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2023 New studies on remote work: the pressure is on

2023 New studies on remote work

In this article we will summarize the results of two recent remote work studies. WFH Research from ITAM, Sanford University and University of Chicago updated their data in July 2023, on the working arrangements and attitudes of more than 143,000 tele-workers. The age range of the US workers working from home spanned 20 to 64 years.

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Data on work site locations

Study participants surveyed indicated these work site locations:

  • 12% of full time employees were 100% remote,
  • 59% were reporting to a traditional in-person office environment,
  • 29% were hybrid

Employer and employee attitudes on days to report to office converging

Interestingly, the data strongly suggests that both the employers and employees are in agreement concerning the number of working at home days. There is only about ½ day difference between these two groups, with the employer preference for .50 day more in an in office setting. Even though there is general agreement, there are career professionals across many industries who strive for proper work-life balance. They hope to maintain a better balance by working many days from home. While it has always existed to some degree, the momentum it has gained (because of the remote work movement) what is new.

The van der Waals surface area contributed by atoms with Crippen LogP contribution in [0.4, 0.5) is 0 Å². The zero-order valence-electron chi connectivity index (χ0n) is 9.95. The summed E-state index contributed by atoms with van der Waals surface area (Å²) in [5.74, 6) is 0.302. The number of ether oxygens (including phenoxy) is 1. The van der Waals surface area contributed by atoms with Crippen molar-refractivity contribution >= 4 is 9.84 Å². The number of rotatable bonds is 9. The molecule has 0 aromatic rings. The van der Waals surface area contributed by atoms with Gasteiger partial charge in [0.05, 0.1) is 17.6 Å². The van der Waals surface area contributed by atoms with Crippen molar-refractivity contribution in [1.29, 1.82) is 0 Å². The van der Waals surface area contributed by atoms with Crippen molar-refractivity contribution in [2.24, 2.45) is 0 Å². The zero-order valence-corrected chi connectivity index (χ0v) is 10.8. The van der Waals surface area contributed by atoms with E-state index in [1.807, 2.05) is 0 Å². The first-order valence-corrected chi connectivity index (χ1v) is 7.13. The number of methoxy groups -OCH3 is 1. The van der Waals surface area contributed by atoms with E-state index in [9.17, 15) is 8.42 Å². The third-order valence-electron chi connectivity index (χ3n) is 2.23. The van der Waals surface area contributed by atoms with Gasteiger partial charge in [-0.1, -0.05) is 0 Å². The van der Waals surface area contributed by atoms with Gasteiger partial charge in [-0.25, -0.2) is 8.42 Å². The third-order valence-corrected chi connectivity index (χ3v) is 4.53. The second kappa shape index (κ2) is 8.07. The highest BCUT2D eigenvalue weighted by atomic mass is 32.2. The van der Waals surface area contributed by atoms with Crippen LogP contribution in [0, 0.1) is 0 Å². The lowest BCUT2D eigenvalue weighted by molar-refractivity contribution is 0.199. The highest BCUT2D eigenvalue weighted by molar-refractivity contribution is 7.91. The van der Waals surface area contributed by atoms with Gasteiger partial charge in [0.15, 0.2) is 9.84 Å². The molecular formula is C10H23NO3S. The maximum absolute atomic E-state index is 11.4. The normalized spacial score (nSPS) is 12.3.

Many tele-commuters are beginning to acquiesce to the idea of working in the office more days and working from home fewer days. They can understand from the perspective of their employers. As such, there has been a convergence or meeting of the minds between employer’s desire for employees to return to the traditional office setting and employees who wish to remain on working from home status. For instance, a study from Stanford University Institute for Economic Policy Research (SIEPR) of 5,000 employees indicate just  20% of employees given temporary approvals to work from home refused to return to work in an office setting upon employer request.

Employees report benefits of tele-commuting

The stress levels for workers of all ages, employed in different professions spanning all industries have been rising over the years. Particularly due to the chaos and change fatigue introduced by the coordinate global response of lockdowns and the fallout of the Covid-19. But with the onset of the pandemic, where more people were starting to work from home, we began to see the work, career and family boundaries blurred to an increasing extent.